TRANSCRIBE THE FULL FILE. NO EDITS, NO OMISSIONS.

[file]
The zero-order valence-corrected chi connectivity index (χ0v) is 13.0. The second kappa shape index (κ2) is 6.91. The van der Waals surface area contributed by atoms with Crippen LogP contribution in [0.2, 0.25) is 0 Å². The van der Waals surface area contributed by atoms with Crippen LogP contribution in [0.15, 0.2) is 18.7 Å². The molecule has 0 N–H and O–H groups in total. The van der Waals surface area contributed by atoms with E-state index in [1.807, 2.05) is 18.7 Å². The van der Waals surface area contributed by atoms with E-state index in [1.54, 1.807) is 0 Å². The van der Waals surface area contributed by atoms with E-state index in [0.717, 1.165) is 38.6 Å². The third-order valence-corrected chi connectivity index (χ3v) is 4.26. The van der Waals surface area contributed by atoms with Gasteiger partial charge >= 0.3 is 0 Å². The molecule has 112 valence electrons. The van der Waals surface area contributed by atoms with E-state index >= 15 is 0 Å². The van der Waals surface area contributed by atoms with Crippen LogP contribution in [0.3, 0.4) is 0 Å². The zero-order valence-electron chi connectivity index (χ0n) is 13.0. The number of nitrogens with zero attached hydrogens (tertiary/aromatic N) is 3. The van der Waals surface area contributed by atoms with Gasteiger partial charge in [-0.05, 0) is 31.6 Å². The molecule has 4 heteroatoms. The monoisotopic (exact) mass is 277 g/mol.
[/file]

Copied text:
The zero-order valence-corrected chi connectivity index (χ0v) is 13.0. The second kappa shape index (κ2) is 6.91. The van der Waals surface area contributed by atoms with Crippen LogP contribution in [0.2, 0.25) is 0 Å². The van der Waals surface area contributed by atoms with Crippen LogP contribution in [0.15, 0.2) is 18.7 Å². The molecule has 0 N–H and O–H groups in total. The van der Waals surface area contributed by atoms with E-state index in [1.807, 2.05) is 18.7 Å². The van der Waals surface area contributed by atoms with E-state index in [1.54, 1.807) is 0 Å². The van der Waals surface area contributed by atoms with E-state index in [0.717, 1.165) is 38.6 Å². The third-order valence-corrected chi connectivity index (χ3v) is 4.26. The van der Waals surface area contributed by atoms with Gasteiger partial charge >= 0.3 is 0 Å². The molecule has 112 valence electrons. The van der Waals surface area contributed by atoms with E-state index >= 15 is 0 Å². The van der Waals surface area contributed by atoms with Crippen LogP contribution in [0.3, 0.4) is 0 Å². The zero-order valence-electron chi connectivity index (χ0n) is 13.0. The number of nitrogens with zero attached hydrogens (tertiary/aromatic N) is 3. The van der Waals surface area contributed by atoms with Gasteiger partial charge in [-0.05, 0) is 31.6 Å². The molecule has 4 heteroatoms. The monoisotopic (exact) mass is 277 g/mol.